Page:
Berlin: Inflated transfer fees and salaries are a sign of the greed eating away at football, says VfB Stuttgart boss Robin Dutt, who on Sunday called for restriction measures in the Bundesliga.
Manchester City are reported to be poised to offer a club record of £50 million (69.9m euros, $78.1m) for Wolfsburg`s Kevin de Bruyne in the latest big-money transfer affecting Germany`s top flight.
Their neighbours Manchester United have also been linked to a 100 million euros attempt to sign Bayern Munich`s Thomas Mueller and Dutt says the current trend is hurting football in the home of the world champions.
"Greed is slowly eating away at our football," Stuttgart`s director of sport Dutt told Sport1.
"It`s no longer a game built on training and exercises in tactics, but has become a game of pure management.
"A young man, such as Kevin de Bruyne for example, is now surrounded by a bunch of people.
"He no longer knows what decisions he`s making.
"We finally need a discussion about a cap for both transfer sums and salaries. At some point the bubble will burst."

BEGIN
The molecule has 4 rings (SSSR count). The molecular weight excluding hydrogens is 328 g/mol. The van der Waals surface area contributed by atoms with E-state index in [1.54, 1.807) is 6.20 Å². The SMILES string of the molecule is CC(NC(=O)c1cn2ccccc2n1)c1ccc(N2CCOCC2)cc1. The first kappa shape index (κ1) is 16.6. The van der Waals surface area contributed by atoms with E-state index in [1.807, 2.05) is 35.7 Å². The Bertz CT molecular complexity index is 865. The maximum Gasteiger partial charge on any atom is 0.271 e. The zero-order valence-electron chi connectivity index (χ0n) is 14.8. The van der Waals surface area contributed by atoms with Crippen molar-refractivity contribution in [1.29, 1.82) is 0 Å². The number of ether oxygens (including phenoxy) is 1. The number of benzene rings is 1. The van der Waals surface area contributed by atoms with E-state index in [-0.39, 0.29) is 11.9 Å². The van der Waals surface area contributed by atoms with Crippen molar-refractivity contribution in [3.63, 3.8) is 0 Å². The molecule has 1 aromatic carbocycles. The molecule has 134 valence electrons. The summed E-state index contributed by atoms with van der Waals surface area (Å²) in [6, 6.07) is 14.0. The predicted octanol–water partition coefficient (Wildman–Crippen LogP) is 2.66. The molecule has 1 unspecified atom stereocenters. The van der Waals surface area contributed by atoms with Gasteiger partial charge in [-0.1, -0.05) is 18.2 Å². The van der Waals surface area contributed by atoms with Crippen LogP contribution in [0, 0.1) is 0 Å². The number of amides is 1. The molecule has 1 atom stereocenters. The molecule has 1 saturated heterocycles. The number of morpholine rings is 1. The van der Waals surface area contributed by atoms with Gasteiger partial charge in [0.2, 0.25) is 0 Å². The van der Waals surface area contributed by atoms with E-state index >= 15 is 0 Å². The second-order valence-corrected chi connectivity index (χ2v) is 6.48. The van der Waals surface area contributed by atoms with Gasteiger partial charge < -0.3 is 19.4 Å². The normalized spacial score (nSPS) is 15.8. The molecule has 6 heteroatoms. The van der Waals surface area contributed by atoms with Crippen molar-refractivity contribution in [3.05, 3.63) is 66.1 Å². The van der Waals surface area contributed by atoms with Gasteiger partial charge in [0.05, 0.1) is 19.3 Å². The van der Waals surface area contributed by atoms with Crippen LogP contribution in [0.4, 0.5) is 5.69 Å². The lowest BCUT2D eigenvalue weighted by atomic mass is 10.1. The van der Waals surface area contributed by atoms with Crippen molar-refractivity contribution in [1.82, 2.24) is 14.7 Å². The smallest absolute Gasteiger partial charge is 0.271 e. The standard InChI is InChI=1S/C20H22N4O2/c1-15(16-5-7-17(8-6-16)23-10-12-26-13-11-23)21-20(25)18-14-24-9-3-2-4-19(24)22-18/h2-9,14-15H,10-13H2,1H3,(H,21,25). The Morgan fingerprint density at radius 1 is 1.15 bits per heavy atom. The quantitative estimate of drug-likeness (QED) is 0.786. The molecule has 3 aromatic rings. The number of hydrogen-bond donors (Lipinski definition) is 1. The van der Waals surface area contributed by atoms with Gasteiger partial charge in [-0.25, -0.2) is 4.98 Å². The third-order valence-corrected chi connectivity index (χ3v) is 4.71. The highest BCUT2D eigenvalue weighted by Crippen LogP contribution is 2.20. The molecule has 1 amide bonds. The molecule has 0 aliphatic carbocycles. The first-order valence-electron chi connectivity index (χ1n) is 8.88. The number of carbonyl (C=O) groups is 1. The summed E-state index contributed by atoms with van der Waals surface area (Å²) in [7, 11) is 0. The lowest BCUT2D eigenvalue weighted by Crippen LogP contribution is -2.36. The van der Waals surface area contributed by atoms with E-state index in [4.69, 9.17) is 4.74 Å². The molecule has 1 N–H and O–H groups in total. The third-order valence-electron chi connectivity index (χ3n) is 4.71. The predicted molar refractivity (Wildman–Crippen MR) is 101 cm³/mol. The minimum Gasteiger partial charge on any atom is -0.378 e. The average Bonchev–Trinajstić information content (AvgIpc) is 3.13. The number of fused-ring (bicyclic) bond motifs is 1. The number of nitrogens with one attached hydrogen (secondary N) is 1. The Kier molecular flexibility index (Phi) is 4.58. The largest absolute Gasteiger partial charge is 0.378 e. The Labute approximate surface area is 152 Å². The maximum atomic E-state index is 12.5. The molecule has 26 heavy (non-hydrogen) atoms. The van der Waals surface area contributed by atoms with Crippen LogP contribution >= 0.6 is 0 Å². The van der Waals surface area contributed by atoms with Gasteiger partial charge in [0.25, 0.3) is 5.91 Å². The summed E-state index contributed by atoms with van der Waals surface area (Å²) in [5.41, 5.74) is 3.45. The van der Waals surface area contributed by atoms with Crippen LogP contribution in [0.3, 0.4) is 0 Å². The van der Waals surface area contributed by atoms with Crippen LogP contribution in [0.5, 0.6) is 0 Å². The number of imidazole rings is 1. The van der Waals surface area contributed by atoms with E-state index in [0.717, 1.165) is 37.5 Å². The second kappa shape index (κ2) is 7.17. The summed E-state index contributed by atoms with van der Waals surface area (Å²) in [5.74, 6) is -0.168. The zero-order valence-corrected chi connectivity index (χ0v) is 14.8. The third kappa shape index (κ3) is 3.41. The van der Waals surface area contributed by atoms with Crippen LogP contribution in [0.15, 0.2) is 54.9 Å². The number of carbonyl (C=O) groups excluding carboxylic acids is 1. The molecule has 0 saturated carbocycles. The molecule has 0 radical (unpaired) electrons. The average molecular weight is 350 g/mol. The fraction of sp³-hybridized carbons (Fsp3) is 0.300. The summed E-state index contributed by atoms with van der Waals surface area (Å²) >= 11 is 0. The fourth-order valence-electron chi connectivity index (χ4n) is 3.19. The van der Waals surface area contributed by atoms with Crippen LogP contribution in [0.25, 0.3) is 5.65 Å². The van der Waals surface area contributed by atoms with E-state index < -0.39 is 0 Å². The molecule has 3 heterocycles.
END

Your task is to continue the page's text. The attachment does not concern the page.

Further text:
Football is booming in Germany where the Bundesliga has the lowest ticket prices and the highest average attendances of Europe`s five major leagues, but Dutt is not alone in voicing concerns about the esculating costs of transfers and salaries.
The idea of a Bundesliga salary cap is not new and was last debated in 2009, when Schalke led the calls to introduce one, but received a mixed reception and little seems to have changed.
Eintracht Frankfurt`s Germany midfielder Stefan Reinartz, who won the last of his three caps in 2013, told German daily Bild last week that he is in favour of introducing measures so that "salaries don`t escalate".
But Bayern Munich goalkeeper Manuel Neuer, one of his country`s highest paid stars, says it would be "difficult" to introduce in Germany unless other leagues also had the same restrictions.